An international team of astronomers has announced that they have discovered what would be the oldest galaxy found to date. The candidate galaxy to hold the title of oldest observed has been named GLASS-z13 and is estimated to be 13.5 billion years old, about 300 million years after the big bang. It could be about 33,000 million light years from us.
The discovery has been announced by an international team of astrophysicists through an article published in the ArXiv repository and whose authorship is headed by Rohan Naidu, from the Harvard & Smithsonian Center for Astrophysics. Therefore, it is still a work that has not been peer-reviewed, although it has generated great interest from the scientific community.
The discovery was made through the first data published by the JWST. Specifically thanks to the NIRcam instrument, the main receiver of infrared images of the orbiting telescope.
🚨 JWST has potentially smashed records, spotting a galaxy which existed when the universe was a mere 300 million years old! The light from GLASS-z13 took 13.4 billion years to hit us, but the distance between us is now 33 billion light years due to the expansion of the universe! pic.twitter.com/5AcOBwHuO1
— Dr. James O’Donoghue (@physicsJ) July 20, 2022
This discovery is more than just a curiosity, and can tell us a lot about the period in which the first galaxies formed. Among other things because although GLASS-z13 is the oldest galaxy observed, it is not the only one of its characteristics. The galaxy is accompanied by another, GLASS-z11, a little less old at 13.4 billion years.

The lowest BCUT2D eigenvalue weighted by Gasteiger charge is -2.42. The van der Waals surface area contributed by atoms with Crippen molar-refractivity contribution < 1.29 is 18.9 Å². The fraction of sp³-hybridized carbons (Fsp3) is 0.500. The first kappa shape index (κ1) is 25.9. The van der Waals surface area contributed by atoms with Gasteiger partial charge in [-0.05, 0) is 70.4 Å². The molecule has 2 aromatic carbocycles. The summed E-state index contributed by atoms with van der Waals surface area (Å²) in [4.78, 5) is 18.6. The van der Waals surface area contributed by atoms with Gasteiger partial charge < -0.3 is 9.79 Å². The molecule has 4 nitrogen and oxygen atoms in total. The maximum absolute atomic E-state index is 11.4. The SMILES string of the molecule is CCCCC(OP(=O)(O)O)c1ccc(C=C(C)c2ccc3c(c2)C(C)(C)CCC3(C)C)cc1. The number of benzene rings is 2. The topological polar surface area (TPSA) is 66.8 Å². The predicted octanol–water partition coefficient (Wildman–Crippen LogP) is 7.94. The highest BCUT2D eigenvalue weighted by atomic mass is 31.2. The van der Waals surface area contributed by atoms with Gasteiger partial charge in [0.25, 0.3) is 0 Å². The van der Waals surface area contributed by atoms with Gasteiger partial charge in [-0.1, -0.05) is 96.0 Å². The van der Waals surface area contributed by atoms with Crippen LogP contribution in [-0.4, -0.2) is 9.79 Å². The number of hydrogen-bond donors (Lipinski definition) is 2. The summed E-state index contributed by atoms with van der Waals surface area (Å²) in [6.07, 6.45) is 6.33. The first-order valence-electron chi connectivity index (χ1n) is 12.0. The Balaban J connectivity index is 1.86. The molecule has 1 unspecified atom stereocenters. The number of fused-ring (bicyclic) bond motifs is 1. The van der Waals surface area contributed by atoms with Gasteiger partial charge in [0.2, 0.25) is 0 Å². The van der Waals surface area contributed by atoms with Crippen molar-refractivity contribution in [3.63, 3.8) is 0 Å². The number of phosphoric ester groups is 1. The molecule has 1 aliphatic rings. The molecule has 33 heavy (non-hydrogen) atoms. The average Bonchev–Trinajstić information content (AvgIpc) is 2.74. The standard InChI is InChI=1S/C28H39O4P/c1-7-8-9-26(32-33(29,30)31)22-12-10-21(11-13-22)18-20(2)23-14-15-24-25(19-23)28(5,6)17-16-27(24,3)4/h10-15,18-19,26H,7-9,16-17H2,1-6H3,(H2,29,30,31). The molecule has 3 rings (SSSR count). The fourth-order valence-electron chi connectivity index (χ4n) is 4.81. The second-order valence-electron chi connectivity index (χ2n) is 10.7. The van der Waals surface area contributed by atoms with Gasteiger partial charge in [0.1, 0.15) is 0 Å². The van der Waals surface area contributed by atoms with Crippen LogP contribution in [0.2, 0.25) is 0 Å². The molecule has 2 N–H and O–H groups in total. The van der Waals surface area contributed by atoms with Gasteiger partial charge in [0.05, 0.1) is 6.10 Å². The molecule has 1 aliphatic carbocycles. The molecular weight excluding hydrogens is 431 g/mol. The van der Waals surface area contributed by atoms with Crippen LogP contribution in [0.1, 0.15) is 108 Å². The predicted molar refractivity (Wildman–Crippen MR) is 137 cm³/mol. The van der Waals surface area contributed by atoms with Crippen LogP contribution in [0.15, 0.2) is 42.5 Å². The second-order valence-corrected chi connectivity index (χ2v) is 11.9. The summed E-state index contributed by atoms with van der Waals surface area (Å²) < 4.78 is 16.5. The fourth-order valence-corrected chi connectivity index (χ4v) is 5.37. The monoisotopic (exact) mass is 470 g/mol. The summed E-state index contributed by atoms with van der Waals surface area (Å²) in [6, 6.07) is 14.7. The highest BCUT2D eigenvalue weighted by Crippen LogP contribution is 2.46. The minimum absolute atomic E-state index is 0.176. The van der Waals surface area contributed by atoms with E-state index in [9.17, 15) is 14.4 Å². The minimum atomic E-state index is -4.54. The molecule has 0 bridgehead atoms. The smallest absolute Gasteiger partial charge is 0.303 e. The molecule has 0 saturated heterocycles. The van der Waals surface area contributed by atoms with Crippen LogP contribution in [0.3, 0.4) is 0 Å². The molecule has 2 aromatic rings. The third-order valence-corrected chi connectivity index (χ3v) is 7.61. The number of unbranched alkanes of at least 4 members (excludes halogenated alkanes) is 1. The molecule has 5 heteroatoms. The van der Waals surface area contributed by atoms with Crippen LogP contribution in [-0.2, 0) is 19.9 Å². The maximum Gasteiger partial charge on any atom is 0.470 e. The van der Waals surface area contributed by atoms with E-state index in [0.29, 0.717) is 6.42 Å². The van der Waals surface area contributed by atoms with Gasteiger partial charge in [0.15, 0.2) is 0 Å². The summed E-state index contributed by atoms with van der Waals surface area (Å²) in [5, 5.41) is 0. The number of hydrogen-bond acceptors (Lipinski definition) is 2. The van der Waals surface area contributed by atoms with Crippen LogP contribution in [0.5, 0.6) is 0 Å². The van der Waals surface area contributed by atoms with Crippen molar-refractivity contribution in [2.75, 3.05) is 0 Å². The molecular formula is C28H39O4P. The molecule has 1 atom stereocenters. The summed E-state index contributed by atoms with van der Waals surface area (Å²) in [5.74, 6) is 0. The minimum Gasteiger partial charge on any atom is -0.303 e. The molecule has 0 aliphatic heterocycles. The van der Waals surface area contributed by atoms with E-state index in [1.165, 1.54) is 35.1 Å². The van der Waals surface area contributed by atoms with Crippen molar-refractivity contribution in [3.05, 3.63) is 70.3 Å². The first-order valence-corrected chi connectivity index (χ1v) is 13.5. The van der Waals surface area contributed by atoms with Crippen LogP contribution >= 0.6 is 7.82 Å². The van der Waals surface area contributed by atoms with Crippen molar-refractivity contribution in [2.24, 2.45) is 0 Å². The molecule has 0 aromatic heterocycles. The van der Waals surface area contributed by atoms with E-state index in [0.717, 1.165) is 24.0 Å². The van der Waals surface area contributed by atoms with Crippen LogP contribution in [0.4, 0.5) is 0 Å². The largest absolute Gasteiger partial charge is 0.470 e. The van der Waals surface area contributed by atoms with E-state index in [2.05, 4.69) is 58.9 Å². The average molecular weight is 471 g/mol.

These “ages” refer to the fact that the galaxies existed at the time, although we cannot know how old they were at the time they emitted the light beams that reached Webb’s instruments.
Small and primitive.
Galaxies meet some of the characteristics that would be expected of them. It is estimated, for example, that their sizes represent a small fraction of that of the Milky Way. GLASS-z13 is approximately 1,600 light-years across, with a mass of 1 billion Suns. GLASS-z11, somewhat larger, would reach a diameter of 2,300 light-years.
These galaxies also have simple structures, unlike galaxies like ours that have defined regions such as spiral arms that extend from the galactic center to its periphery.
So far so normal, but the finding of GLASS-z13 has also brought surprises: it is noticeably brighter than experts would expect for such a primitive galaxy. This implies that, if the observations are confirmed, it would be necessary to review the knowledge we have about how they were formed and the speed at which they were formed.
So far so normal, but the finding of GLASS-z13 has also brought surprises: it is noticeably brighter than experts would expect for such a primitive galaxy. This means that, if the observations are confirmed, it would be necessary to review the knowledge we have about how they were formed and the speed at which they were formed. Perhaps it could even imply that galaxies began to form earlier than we thought.
The record so far.
GLASS-z13 is older than what was previously the oldest galaxy observed: GN-Z11. At 13.4 billion years old, this galaxy is about the same age as GLASS-z11. GN-Z11 was discovered in 2016 by the Hubble telescope.
The combined sample of these three galaxies can help astronomers better understand what the first 500 million years after the big bang were like, how the first galaxies formed, and at what rate they might have started to emerge.
Work to do.
The obvious first step now for Naidu and his team is peer review of the article and publication in a journal (although the community is optimistic). In the meantime, keep collecting data. Specifically, through a spectroscopic analysis, which allows knowing more precisely the distance at which it is located.
Just a week after the publication of the first images and data from the JWST, the interesting findings begin. All this despite the numerous problems that the device has had to face in recent weeks. We can only wait for the next surprise (hopefully positive) that this multi-million dollar tool has in store for us.
Image | POT
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